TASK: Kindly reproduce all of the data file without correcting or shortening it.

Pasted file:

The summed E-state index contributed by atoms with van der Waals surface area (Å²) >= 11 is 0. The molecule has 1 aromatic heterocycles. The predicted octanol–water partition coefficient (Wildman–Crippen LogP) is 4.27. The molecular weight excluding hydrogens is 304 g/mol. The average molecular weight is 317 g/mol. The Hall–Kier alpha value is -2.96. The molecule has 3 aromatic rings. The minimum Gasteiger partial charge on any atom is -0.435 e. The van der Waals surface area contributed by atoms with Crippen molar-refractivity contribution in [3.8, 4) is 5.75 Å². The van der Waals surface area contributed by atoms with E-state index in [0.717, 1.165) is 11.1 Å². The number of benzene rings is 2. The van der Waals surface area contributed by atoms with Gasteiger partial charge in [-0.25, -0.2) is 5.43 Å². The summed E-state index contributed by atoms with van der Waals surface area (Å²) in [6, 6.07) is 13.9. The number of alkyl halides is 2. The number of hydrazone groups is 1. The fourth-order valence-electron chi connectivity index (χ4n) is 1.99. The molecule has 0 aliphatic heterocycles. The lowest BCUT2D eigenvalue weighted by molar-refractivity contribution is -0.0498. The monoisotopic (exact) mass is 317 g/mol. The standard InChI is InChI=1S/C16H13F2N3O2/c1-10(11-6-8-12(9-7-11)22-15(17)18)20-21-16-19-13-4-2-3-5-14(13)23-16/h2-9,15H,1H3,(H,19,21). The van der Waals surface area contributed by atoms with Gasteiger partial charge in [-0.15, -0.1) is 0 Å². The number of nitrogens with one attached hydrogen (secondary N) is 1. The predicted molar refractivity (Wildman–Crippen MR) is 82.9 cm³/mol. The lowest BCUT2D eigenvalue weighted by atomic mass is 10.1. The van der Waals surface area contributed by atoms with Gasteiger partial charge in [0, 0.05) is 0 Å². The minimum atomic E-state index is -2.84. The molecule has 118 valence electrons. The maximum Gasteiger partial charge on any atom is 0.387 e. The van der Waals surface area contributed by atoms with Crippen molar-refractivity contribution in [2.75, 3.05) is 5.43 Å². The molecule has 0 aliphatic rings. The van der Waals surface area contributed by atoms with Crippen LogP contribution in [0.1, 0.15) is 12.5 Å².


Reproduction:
The summed E-state index contributed by atoms with van der Waals surface area (Å²) >= 11 is 0. The molecule has 1 aromatic heterocycles. The predicted octanol–water partition coefficient (Wildman–Crippen LogP) is 4.27. The molecular weight excluding hydrogens is 304 g/mol. The average molecular weight is 317 g/mol. The Hall–Kier alpha value is -2.96. The molecule has 3 aromatic rings. The minimum Gasteiger partial charge on any atom is -0.435 e. The van der Waals surface area contributed by atoms with Crippen molar-refractivity contribution in [3.8, 4) is 5.75 Å². The van der Waals surface area contributed by atoms with E-state index in [0.717, 1.165) is 11.1 Å². The number of benzene rings is 2. The van der Waals surface area contributed by atoms with Gasteiger partial charge in [-0.25, -0.2) is 5.43 Å². The summed E-state index contributed by atoms with van der Waals surface area (Å²) in [6, 6.07) is 13.9. The number of alkyl halides is 2. The number of hydrazone groups is 1. The fourth-order valence-electron chi connectivity index (χ4n) is 1.99. The molecule has 0 aliphatic heterocycles. The lowest BCUT2D eigenvalue weighted by molar-refractivity contribution is -0.0498. The monoisotopic (exact) mass is 317 g/mol. The standard InChI is InChI=1S/C16H13F2N3O2/c1-10(11-6-8-12(9-7-11)22-15(17)18)20-21-16-19-13-4-2-3-5-14(13)23-16/h2-9,15H,1H3,(H,19,21). The van der Waals surface area contributed by atoms with Gasteiger partial charge in [-0.15, -0.1) is 0 Å². The number of nitrogens with one attached hydrogen (secondary N) is 1. The predicted molar refractivity (Wildman–Crippen MR) is 82.9 cm³/mol. The lowest BCUT2D eigenvalue weighted by atomic mass is 10.1. The van der Waals surface area contributed by atoms with Gasteiger partial charge in [0, 0.05) is 0 Å². The minimum atomic E-state index is -2.84. The molecule has 118 valence electrons. The maximum Gasteiger partial charge on any atom is 0.387 e. The van der Waals surface area contributed by atoms with Crippen molar-refractivity contribution in [2.75, 3.05) is 5.43 Å². The molecule has 0 aliphatic rings. The van der Waals surface area contributed by atoms with Crippen LogP contribution in [0.1, 0.15) is 12.5 Å².